Remains a powerful showcase of the ability of absurdist humor to stealthily appall the audience.
Steven Soderbergh is no stranger to the docudrama. But while the likes of Erin Brockovich and Traffic erred more so on the side of drama with serious discussions of the social issues at hand, The Informant! is just as cheeky as that exclamation mark would have you believe. Whether it’s the completely useless voiceover narration or the laughable portrayal of FBI information gathering, it is one of the most inherently humorous biographical films. Certainly, Soderbergh had done comedy before The Informant! and had done ensemble comedy, but this is perhaps his most unique effort, and also one of his most underappreciated.
Make no mistake, the subject matter is serious. Mark Whitacre (Matt Damon) is a vice-president at Archer Daniels Midland (ADM), a company that produces many of the unpronounceable ingredients in everyday foods. And they are engaging in international price-fixing with their competitors, reaping all the gains and pushing the burden of artificially high prices onto consumers. But, as Soderbergh has framed it, the focus is on Whitacre rather than the price-fixing he is trying to unveil as a whistle-blower under FBI agents Shepard (Scott Bakula) and Herndon (Joel McHale). After all, the more interesting question is why such a high profile member of management who benefits so much from the scheme (he has sports cars spilling out of his garage) would want to put an end to it. Whitacre’s narration, though, gives us no insight into his motivations.
Soderbergh’s interest in the story was piqued by Kurt Eichenwald’s book and its cinematic structure that reveals key information piecemeal, and that carries over to Scott Burns’ script. In fact, The Informant! is a fascinating example of the unreliable narrator in film, except Whitacre is less unreliable and more unhinged. The film opens with Whitacre speaking reverentially about corn and how its various syrups and starches can flesh out any food product, his voice sounding downright gleeful. But all Whitacre’s narration does is reveal the random and innocuous thoughts flowing through his head, like when he fondly imagines referring to Agent Shepard as Brian, or even Bri, since they’re such good friends now. It’s charming, in the same way that idiocy is kind of cute. Whitacre truly seems like a dunce, and that should make us indignant that he holds such a vital role in this world of corporate corruption.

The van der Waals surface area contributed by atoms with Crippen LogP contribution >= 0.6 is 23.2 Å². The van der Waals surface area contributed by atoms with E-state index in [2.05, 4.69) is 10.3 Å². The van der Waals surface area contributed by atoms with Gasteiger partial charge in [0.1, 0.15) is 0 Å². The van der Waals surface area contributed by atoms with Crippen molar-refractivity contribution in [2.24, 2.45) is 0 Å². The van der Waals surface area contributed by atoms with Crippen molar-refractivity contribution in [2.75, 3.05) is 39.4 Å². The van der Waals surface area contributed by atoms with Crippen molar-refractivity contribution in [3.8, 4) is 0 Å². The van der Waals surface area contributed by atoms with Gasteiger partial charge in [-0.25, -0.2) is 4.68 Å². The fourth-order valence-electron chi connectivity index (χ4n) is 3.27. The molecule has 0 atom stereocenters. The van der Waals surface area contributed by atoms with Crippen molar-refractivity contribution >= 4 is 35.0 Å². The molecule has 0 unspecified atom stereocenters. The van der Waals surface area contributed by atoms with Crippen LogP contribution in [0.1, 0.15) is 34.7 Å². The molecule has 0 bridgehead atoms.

If the social issues inherent in the story seem overshadowed by Whitacre’s antics, the very absurdism behind this character provides the commentary on corporate corruption. Here you have a man who claims that he wants to be a real life white knight and “do the right thing,” all the while embezzling money for his own gain; he claims it was his severance package at one point, what would keep him afloat when the company imploded. Given the first person narration that guides the story, the fact that the audience doesn’t know this is happening until the final act almost makes it seem like Whitacre wasn’t even aware of his own actions. The contradiction alone of the jovial do-gooder and the stereotypical greedy corporate head is reeling. Add in Whitacre’s sociopathic traits – like telling people he’s adopted so that they will treat him better – and his inscrutable character becomes terrifying rather than hilarious. And that’s not even mentioning the ineptitude of the FBI investigation and the legal fallout after the raid on ADM.
Where Erin Brockovich soaked its social issues in Oscar bait and Che made them the epic fulcrum of a legacy, The Informant! highlights injustice through the absurdity of its characters and situations. Price-fixing, fraud and embezzling should not have been this easy for people who were so blatant in their exploitation. At every turn, both the audience and the supporting characters in The Informant! are in a state of disbelief. Tony Hale’s dismayed expressions surpass all others here. But Soderbergh masterfully walks a line of mocking Whitacre and cleverly exposing the simplicity at the heart of many white-collar crimes. Tackling an expose on corruption in such a way, through the lens of human comedy, likely contributed to The Informant! being seen as a whacky effort overshadowed by much of Soderbergh’s existing oeuvre, but it remains a powerful showcase of the ability of absurdist humor to stealthily appall the audience.